America's newest wine appellation is all about coastal weather. When the backers of the San Luis Obispo Coast American Viticulture Area (AVA) assembled a petition for the U.S. Alcohol and Tobacco Tax and Trade Bureau (TTB), they sourced data from 34 climate stations to help determine the now-approved appellation’s borders. The result is the most coastal wine region in the country, with 97 percent of vines planted within 6 miles of the Pacific, which means cool temperatures, strong winds and fog.
The TTB officially approved the appellation earlier this month. Wines can start using either San Luis Obispo Coast or SLO Coast on their labels beginning in April. Spanning a 60-mile stretch of California's Central Coast and bordering Paso Robles to the east and Santa Maria to the south, the SLO Coast AVA includes 78 vineyards and 3,942 acres of vines. The appellation also includes the Edna Valley and Arroyo Grande Valley AVAs. The new AVA currently includes 32 wineries, most of which are smaller producers.
The appellation petitioners pushed for the larger AVA because the existing Edna and Arroyo Grande AVAs omit some of the area's vineyards. "Our existing AVAs are so small that it's too hard to get recognition on a national level," said Aaron Jackson, lead author of the AVA application and owner of both Aequorea and Aaron Wines. "We get to have the benefit on the label now that this is an area that is truly coastal."
The local growers hope that the SLO Coast designation on bottles will help elevate consumer awareness of this emerging region. "We wanted to distinguish ourselves from SLO County and warmer areas like Paso Robles," said Stephen Dooly, president of the SLO Wine Collective, a local winery marketing organization. "The word “coast” helps people understand that it's a cooler vineyard."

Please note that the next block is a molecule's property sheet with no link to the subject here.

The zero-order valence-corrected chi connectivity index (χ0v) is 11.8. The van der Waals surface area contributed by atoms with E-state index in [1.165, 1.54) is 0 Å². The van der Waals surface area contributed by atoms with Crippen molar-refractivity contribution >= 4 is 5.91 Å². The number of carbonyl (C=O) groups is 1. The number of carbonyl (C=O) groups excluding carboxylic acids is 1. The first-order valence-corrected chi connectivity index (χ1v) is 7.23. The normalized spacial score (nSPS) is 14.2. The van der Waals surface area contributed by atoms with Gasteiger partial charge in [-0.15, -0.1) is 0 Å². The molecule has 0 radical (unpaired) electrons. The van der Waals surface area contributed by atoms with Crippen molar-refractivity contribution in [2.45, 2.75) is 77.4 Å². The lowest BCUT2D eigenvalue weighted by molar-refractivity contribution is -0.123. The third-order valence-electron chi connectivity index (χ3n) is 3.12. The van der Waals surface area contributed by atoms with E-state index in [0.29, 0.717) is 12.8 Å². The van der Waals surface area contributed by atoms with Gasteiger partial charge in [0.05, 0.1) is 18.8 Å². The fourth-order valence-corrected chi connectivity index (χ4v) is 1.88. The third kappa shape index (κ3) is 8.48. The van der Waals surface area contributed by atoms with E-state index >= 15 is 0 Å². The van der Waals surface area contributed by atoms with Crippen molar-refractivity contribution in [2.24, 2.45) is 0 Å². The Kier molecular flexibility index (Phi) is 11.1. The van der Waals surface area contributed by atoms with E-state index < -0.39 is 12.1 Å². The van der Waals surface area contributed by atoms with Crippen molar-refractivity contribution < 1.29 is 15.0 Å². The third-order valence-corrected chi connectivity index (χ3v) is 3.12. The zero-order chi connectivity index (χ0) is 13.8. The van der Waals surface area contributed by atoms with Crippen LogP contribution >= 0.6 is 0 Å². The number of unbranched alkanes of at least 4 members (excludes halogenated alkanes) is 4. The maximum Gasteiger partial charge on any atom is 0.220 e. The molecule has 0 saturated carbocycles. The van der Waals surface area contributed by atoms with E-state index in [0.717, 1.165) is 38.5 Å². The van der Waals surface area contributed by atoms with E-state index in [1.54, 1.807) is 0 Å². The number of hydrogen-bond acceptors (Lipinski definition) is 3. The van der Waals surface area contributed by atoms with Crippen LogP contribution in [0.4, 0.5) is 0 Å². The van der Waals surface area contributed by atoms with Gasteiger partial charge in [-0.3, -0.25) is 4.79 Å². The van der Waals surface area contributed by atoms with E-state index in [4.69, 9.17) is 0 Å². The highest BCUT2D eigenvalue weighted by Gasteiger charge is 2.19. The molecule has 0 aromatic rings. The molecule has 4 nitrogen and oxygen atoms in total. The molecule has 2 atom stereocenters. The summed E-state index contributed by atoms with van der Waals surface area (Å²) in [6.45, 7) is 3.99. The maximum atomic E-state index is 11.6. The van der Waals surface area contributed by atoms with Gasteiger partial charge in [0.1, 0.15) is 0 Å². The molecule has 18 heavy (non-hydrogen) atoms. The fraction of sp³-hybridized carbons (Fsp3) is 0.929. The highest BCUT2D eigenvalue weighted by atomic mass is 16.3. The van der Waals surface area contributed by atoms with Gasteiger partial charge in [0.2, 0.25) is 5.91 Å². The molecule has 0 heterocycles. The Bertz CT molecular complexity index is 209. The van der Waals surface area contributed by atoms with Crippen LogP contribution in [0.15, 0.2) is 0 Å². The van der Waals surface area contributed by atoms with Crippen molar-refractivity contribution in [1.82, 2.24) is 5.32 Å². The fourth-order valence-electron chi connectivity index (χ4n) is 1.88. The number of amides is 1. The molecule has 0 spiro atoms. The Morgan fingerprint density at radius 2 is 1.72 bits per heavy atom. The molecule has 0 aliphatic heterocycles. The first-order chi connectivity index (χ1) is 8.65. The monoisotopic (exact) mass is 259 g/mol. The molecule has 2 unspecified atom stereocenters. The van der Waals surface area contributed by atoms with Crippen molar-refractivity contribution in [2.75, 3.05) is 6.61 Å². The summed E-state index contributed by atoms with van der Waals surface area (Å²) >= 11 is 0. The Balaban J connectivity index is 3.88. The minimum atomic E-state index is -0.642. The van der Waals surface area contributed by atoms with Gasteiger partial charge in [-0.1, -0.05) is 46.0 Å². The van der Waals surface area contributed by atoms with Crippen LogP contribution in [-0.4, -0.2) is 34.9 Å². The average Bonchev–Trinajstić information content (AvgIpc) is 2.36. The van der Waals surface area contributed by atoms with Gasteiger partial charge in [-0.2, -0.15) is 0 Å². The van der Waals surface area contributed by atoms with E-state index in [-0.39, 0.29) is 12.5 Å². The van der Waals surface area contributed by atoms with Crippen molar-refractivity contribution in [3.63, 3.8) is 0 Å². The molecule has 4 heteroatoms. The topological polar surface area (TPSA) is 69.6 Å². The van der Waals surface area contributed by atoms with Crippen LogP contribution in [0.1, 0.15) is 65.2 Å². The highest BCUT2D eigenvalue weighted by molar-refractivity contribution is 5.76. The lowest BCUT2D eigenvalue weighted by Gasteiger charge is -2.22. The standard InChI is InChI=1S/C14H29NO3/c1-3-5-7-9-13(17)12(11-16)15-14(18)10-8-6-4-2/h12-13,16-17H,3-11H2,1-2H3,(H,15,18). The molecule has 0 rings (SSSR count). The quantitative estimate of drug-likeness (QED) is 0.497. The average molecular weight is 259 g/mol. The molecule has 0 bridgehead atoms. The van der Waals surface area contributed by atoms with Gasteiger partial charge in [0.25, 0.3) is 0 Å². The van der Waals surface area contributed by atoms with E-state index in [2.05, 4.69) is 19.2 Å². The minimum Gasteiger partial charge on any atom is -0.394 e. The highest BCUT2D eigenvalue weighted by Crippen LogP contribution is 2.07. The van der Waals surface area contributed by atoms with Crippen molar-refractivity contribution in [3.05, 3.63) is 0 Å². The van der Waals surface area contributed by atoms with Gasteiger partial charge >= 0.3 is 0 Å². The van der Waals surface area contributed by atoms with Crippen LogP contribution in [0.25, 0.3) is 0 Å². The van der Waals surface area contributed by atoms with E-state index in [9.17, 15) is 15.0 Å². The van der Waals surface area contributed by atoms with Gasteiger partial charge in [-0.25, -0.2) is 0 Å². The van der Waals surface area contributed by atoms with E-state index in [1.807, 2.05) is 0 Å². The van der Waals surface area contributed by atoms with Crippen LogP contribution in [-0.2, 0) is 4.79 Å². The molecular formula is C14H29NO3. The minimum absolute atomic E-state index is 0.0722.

Supporters of the new AVA said that the region's unique geography of coastal benchlands and hillsides, featuring marine soils of shale and sand and cooler temperatures, merited a separate designation from surrounding wine regions.
"[More than] 90 percent of our vineyards are under 6 miles from the coast. We have the most coastal acreage of any AVA in the state," said Jackson. Chardonnay and Pinot Noir are the dominant varieties in the area. Some vintners are growing aromatic varieties such as Albariño and Grüner Veltliner as well. The area's cool temperatures and high diurnal shifts are similar to that of the Santa Maria Valley AVA, which the SLO Coast borders on its southern end.
Weather station research found that the SLO Coast AVA warms with elevation, especially in areas above 1,500 feet. Vineyards closer to the eastern edge of the AVA, farther from the water, get relatively warmer. Producers such as Talley Vineyards are able to ripen Syrah and Grenache there.
Visitors to the region typically visit the adjacent Paso Robles wine country, known for Rhône-style reds and Zinfandel. Paso Robles experiences far higher average high temperatures than San Luis Obispo due to the Santa Lucia Mountain range, which separates its vineyards from the coast. Many producers in San Luis Obispo, such as Aaron and Stephen Ross Wines, produce both warm climate wines from Paso Robles and cool climate wines from SLO.
The new AVA is in many ways reminiscent of the Sonoma Coast AVA, which also has multiple sub-AVAs such as the Petaluma Gap and Russian River Valley within its borders. But the Sonoma Coast AVA has attracted criticism for including many areas that lack a truly coastal terroir. The SLO Coast boundaries avoid that.
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